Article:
Q & A with Mary Jo Pehl, Author of Man Saved By Condiments!: The Relative Joy of Arby's Horsey Sauce, Butter Conduits + Being Haunted by Ketchup
In 2003, a security guard from Kermit, West Virginia, named Robert Ward was driving to work when he lost control of his 1985 Ford, plunged 150 feet into a snowy gulch and broke his hip. For the next six and a half days, he kept himself alive by eating snow as well as by some clever car foraging; for all of you who hold on to your wrinkled packets of fast food sauces to the unending consternation of friends and family, Mr. Ward's discovery of a treasure trove of them under his seat is the kind of "I told you so" story you've been waiting for.
Tim Uren, star of "Man Saved By Condiments!"
But it has also become the inspiration for a one-act, one-man play by the supremely witty writer/performer Mary Jo Pehl (Mystery Science Theater 300, Cinematic Titanic), called appropriately enough, Man Saved By Condiments! To find out how Pehl turned Ward's interesting way of skirting tragedy into a theatrical experience and the Kickstarter campaign that will fund it, turn the page.
MJP: It spoke to me personally about that intersection of my own issues about food, untidiness and being trapped somewhere without food. I just tried to imagine what that scenario was like for him.
SI: What kind of research, if any, did you do before writing Man Saved By Condiments!?
MJP: When I wrote the play it was maybe 2004, 2005 and I couldn't locate Robert Ward via e-mail. So I sent out snail mail letters to every Robert Ward in that general vicinity [and I found him]. We ended up exchanging a few e-mails and he told me a little bit more about the incident. A lot of the play, though, is honestly just an extrapolation about what it would be like to be in that situation.
MJP: He wasn't especially articulate about the incident. He reiterated what the [news reports] had said and that he was scared. He thought he'd be okay for a while but on the sixth day he decided, more or less, that that was it. It just so happened that on this day one of his friends who had been out looking for him actually stumbled upon him.
SI: Sticking empty fast food bags beneath your car seat sounds like part sloth, part shame. What did Ward do for a living?
MJP: He was a security guard at a nearby mine in West Virginia. He was also a volunteer emergency medical technician. He actually had his manual in the car with him and he started burning pages to keep warm. You have to give him credit. I would have just immediately thought, [despairing wail] "It's over!"
SI: Thinking you are going to starve to death then discovering sustenance must render a simple sachet of yellow mustard into something dizzyingly delicious.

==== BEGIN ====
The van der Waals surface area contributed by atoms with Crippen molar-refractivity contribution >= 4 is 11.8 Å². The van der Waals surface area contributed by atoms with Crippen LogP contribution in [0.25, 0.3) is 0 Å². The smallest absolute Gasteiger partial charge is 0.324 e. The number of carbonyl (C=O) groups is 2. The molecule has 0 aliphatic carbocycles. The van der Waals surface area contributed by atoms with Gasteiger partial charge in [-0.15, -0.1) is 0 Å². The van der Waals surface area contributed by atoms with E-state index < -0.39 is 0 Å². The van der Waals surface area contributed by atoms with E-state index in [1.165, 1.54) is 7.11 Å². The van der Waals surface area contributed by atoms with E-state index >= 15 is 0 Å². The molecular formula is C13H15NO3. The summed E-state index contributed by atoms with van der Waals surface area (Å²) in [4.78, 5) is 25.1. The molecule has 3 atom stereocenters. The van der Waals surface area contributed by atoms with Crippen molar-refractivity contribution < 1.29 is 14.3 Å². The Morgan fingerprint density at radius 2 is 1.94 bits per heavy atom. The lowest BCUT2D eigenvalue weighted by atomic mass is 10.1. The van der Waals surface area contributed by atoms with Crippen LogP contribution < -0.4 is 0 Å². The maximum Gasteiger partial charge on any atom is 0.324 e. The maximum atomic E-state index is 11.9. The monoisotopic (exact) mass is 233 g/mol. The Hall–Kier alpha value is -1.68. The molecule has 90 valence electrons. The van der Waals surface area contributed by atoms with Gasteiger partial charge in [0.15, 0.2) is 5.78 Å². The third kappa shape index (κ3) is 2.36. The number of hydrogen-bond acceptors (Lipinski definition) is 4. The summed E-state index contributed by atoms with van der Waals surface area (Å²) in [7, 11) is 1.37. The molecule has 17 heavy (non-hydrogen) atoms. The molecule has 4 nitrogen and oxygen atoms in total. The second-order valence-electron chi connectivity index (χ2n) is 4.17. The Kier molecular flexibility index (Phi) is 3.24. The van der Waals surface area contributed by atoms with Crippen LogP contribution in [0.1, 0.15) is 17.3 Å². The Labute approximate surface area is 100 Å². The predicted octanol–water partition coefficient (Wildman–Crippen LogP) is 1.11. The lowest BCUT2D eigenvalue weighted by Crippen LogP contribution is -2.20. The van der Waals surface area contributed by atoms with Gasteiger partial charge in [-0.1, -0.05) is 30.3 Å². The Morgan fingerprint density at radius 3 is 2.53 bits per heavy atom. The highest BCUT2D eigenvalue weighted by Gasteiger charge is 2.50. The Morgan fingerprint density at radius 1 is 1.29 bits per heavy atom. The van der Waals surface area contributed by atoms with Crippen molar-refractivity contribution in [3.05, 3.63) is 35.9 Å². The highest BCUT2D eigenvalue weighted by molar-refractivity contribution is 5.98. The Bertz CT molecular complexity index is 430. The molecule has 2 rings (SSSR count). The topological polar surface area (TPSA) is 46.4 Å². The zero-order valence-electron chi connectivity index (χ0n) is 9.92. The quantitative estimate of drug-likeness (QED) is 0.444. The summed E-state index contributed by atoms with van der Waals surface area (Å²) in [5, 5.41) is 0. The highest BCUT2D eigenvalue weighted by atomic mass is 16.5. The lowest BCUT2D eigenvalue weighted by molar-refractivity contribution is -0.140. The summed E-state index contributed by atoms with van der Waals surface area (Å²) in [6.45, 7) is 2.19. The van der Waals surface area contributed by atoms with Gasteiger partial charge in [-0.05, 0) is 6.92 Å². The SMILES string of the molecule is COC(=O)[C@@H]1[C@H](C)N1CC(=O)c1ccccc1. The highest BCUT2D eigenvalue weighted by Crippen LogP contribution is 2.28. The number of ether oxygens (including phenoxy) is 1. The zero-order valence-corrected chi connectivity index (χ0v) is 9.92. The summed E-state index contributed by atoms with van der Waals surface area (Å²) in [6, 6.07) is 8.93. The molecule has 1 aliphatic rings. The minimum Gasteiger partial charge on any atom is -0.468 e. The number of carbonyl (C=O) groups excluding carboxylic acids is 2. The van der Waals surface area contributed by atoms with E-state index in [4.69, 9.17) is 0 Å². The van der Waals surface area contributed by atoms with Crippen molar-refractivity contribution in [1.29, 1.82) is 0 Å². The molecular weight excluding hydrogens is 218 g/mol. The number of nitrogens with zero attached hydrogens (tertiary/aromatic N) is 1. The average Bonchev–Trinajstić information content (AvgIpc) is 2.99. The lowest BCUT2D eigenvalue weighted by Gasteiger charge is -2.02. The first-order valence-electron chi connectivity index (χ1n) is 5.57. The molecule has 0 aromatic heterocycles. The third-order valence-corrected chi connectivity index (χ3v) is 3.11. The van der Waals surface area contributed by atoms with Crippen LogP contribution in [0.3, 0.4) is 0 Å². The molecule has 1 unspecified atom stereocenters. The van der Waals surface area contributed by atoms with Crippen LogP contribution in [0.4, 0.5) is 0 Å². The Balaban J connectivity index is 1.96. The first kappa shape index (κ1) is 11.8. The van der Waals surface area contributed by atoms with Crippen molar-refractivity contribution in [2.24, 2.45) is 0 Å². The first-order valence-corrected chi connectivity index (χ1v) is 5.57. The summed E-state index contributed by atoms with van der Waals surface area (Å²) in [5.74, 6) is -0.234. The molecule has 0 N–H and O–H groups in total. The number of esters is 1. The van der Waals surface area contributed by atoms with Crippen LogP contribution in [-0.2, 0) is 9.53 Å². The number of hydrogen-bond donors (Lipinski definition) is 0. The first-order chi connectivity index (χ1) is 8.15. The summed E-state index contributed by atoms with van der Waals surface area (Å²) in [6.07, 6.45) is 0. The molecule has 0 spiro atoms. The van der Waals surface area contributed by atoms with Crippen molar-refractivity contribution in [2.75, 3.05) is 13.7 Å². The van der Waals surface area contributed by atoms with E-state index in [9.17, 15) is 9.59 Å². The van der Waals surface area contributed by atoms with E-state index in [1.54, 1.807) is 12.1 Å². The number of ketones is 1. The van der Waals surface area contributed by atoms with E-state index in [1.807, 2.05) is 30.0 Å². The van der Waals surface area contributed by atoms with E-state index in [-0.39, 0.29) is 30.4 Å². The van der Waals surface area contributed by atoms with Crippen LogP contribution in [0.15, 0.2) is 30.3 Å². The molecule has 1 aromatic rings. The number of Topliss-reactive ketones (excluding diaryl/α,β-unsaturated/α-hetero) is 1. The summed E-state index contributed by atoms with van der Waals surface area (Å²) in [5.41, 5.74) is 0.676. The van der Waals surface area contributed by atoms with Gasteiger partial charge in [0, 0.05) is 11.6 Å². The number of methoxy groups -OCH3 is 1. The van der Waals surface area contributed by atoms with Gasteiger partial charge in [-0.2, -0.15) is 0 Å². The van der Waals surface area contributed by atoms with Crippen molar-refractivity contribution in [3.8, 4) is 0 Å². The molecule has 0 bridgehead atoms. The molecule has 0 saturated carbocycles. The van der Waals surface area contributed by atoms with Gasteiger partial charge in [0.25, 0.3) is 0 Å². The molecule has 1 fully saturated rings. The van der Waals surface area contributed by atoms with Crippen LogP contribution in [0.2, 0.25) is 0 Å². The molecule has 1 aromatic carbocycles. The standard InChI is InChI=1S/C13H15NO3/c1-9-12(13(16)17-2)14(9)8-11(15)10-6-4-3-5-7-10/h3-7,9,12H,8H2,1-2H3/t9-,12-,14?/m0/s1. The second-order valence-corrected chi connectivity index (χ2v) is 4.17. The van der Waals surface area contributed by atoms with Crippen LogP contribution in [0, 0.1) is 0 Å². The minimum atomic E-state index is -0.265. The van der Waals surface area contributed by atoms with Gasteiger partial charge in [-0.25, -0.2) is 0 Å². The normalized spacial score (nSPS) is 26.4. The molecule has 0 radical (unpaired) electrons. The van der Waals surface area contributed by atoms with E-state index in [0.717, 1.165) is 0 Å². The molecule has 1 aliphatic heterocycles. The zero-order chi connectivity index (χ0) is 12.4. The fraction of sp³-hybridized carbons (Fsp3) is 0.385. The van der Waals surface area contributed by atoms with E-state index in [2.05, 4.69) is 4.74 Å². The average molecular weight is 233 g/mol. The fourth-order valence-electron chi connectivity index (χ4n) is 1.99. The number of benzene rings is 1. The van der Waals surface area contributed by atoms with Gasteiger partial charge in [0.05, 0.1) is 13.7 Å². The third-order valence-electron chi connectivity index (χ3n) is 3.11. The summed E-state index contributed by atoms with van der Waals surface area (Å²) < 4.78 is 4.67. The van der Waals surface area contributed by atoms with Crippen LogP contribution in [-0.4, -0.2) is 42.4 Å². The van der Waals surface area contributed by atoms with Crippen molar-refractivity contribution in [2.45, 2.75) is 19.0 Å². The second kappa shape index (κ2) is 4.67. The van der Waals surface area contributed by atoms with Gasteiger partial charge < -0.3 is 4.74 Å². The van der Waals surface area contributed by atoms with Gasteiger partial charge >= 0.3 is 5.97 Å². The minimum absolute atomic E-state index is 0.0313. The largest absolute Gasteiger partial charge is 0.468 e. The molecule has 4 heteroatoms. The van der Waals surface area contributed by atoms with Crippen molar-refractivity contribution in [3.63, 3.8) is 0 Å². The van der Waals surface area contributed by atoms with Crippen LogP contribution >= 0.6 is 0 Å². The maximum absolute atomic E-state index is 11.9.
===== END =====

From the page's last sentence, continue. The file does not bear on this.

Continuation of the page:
MJP: Here's one of the things I thought about: If you haven't eaten for some time and you would taste the condiment in a new way, you would actually taste what it tastes like. In our food environment, you can really get desensitized to what food actually tastes like. You don't take time to discern flavors. You are just trying to sate a hunger.
SI: What condiments are discovered in Man Saved By Condiments!? Ketchup, mayo, mustard...
MJP: ... Arby's horsey sauce. Also one of the things that he discovers -- and Robert Ward confirmed this for me -- is a leftover jar of peanut butter that is mostly empty but he was able to get the rest of it out. This amused me to no end.
SI: Mary Jo? Peanut butter isn't really a condiment. It's a food paste, a sandwich spread. Were any other establishments besides Arby's represented in the play?
MJP: I did research on what fast food restaurants would be in that area and figured out what they would offer. Naturally, there were ketchup packets, mayonnaise, hot sauce, just about every manner of condiment. Everywhere I went during my research [phase] I would see if they had condiment packets on the tables and grabbed a bunch to inform my writing.
SI: Did you taste the condiments? Did you figure out what companies make the tastiest product?
MJP: No. The other thing that cracked me up was that I was watching the video for the Kickstarter campaign and the actor [playing the Robert Ward character], Tim Uren, actually opens up a package of mayo and eats it and that just grossed me out. And I wrote the play.
SI: What if the play is a huge success and ends up having a long run? Is there any condiment Mr. Uren could do without?
MJP: I spoke to him not too long ago and there's a condiment that he absolutely loathes. He knows he will have to surmount that to be in this show. He said he's had a long history with ketchup, that he was in a production called Macbeth's Awesome Scottish Castle Party in which other actors dipped kielbasa into ketchup on his head. He said, "Ketchup is haunting me. Professionally."
SI: You've written books and for TV. Is this your first one-man show?
MJP: That was the challenge for me: To write a solo show for someone else and a male. The play has already been mounted for a few showings in 2005 at the Minnesota Fringe Festival. It was a little bit abstract: All we saw was the car bench, the steering wheel, and the trash and it was really exaggerated. In one of the articles I read about Robert Ward they described his [truck] as "a bachelor car -- it catches a little bit of everything." I tried to convey that. When it was produced they really heightened that trash experience. That was the setting for it. It's more or less a monologue that is brought to life by sound cues and acting. I am so excited to see Theatre Arlo's interpretation.
SI: Will your Mystery Science Theater 3000 super-villain character Pearl Forrester greet people on the way in?